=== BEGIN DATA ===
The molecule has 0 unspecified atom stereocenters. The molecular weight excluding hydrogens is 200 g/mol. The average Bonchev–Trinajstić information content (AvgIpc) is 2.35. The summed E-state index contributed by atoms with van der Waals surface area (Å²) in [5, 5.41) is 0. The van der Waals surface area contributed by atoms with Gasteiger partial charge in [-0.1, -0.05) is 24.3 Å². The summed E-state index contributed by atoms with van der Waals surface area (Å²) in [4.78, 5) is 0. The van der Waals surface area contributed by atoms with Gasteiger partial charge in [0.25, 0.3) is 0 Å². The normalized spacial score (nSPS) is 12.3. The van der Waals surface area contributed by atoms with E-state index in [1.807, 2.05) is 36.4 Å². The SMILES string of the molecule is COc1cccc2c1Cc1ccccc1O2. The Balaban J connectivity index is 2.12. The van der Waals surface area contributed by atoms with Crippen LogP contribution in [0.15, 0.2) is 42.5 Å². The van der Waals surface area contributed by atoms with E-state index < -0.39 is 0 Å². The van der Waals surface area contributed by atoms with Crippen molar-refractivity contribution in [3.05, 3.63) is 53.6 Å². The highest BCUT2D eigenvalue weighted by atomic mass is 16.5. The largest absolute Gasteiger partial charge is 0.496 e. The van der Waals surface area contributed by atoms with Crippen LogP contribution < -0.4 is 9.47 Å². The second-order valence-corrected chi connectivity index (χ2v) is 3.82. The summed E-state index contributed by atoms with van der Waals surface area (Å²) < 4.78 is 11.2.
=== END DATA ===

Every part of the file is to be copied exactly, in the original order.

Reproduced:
The molecule has 0 unspecified atom stereocenters. The molecular weight excluding hydrogens is 200 g/mol. The average Bonchev–Trinajstić information content (AvgIpc) is 2.35. The summed E-state index contributed by atoms with van der Waals surface area (Å²) in [5, 5.41) is 0. The van der Waals surface area contributed by atoms with Gasteiger partial charge in [-0.1, -0.05) is 24.3 Å². The summed E-state index contributed by atoms with van der Waals surface area (Å²) in [4.78, 5) is 0. The van der Waals surface area contributed by atoms with Gasteiger partial charge in [0.25, 0.3) is 0 Å². The normalized spacial score (nSPS) is 12.3. The van der Waals surface area contributed by atoms with E-state index in [1.807, 2.05) is 36.4 Å². The SMILES string of the molecule is COc1cccc2c1Cc1ccccc1O2. The Balaban J connectivity index is 2.12. The van der Waals surface area contributed by atoms with Crippen LogP contribution in [0.15, 0.2) is 42.5 Å². The van der Waals surface area contributed by atoms with E-state index < -0.39 is 0 Å². The van der Waals surface area contributed by atoms with Crippen molar-refractivity contribution in [3.05, 3.63) is 53.6 Å². The highest BCUT2D eigenvalue weighted by atomic mass is 16.5. The largest absolute Gasteiger partial charge is 0.496 e. The van der Waals surface area contributed by atoms with Crippen LogP contribution < -0.4 is 9.47 Å². The second-order valence-corrected chi connectivity index (χ2v) is 3.82. The summed E-state index contributed by atoms with van der Waals surface area (Å²) < 4.78 is 11.2.